In the early twentieth century, James Weldon Johnson wrote in (1912), a fictional account about a young biracial black man who could pass as white in the post-Reconstruction U.S. South:

“colored people of this country know and understand the white people better than the white people know and understand themselves.”

Yet, despite this rich archive of black-authored texts that do nothing less than whiteness (not to even mention a wide range of black cultural theory produced in the late twentieth century), Black American writers have often been perceived as merely offering their white readers a new perspective on what it’s like to be “a minority” or on, in Du Bois’s words, “how does it feel to be a problem,” and nothing more.

In comparison, “white writers,” Roediger notes, “have long been positioned as the leading and most dispassionate investigators of the lives, values, and abilities of people of color.” Writings on race and whiteness by white authors are much more rare to come by. These works provoke white people’s curiosity and gather attention for being seemingly exceptional (they are not).

So, let’s be clear here: the figure of the exceptional white race scholar is fetishized black intellectual work on race and whiteness.

To this day, Black Studies scholarship is often dismissed by white Americans, many of whom don’t seem to take black intellectual and political thought seriously. Think about how African-American Studies is often dismissed as an “easy major” rather than a rigorous academic discipline in its own right. Ironically, this piece itself falls into the trap of referencing the breadth of black intellectual thought on whiteness precisely in order to prove its intellectual rigor and cultural significance.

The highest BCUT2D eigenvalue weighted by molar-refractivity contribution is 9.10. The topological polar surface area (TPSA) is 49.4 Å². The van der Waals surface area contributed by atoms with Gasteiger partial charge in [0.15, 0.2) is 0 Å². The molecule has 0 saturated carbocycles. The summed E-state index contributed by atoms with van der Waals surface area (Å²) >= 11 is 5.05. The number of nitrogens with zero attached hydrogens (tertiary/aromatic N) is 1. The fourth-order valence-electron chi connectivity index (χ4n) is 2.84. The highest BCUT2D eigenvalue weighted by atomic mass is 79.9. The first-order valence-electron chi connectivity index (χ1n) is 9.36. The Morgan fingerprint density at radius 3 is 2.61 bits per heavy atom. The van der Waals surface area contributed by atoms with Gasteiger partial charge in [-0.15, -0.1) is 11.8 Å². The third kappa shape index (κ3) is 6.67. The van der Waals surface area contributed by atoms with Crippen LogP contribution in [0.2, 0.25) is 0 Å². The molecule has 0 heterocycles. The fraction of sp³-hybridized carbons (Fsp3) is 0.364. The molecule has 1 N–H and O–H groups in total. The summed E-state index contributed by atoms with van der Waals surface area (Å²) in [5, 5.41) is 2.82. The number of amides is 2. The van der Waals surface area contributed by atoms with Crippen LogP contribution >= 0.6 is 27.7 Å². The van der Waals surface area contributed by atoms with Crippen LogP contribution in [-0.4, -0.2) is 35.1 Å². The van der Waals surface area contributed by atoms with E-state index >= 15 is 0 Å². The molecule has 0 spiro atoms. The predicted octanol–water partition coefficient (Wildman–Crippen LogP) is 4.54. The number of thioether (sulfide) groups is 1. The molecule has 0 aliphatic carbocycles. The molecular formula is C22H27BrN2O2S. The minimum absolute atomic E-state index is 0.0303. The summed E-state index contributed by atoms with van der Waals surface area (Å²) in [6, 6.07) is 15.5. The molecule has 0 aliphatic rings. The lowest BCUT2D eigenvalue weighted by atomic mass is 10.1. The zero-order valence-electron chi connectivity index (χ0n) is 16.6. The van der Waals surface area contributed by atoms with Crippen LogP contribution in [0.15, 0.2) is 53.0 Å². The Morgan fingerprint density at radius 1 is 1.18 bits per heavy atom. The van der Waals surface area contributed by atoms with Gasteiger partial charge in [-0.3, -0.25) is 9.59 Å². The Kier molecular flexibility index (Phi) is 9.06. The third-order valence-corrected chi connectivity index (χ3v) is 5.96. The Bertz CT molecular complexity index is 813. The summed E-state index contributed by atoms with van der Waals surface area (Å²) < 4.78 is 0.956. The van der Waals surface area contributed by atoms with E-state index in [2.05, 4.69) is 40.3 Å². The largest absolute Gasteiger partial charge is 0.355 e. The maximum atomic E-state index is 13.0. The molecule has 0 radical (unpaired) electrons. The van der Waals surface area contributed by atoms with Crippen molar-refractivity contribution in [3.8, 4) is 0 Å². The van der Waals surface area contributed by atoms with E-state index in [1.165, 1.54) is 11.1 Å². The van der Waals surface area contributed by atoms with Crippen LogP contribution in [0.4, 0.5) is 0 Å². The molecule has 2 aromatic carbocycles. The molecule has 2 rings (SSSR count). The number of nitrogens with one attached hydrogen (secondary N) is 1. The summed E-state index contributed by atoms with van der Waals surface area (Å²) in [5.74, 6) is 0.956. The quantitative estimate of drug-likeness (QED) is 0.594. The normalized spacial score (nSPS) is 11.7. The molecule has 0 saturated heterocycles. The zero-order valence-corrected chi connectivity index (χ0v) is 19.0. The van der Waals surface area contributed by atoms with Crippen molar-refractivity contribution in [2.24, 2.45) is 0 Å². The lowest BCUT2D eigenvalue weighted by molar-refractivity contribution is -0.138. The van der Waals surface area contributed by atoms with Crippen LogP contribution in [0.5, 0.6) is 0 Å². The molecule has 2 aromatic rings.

Ultimately, the problem here is not that people are eager to read Robin DiAngelo’s per sebut that way too many newcomers to the racial justice movement fail to take the rest of the black intellectual work as seriously. When white race scholars are revered and seen as exceptional, well-intentioned white Americans risk reading a trendy book by a white expert and not picking up a book by an established black author at all.

What does it say about white culture when masses of white Americans are ready to praise a white expert on race but make very little effort to read Black intellectuals who—make no mistake—have made their work possible?

Black intellectuals have been writing about whiteness for decades. Read them, too.

Cultural critic, theorist, abolitionist. Ph.D. candidate at Duke University in Black studies & feminist theory.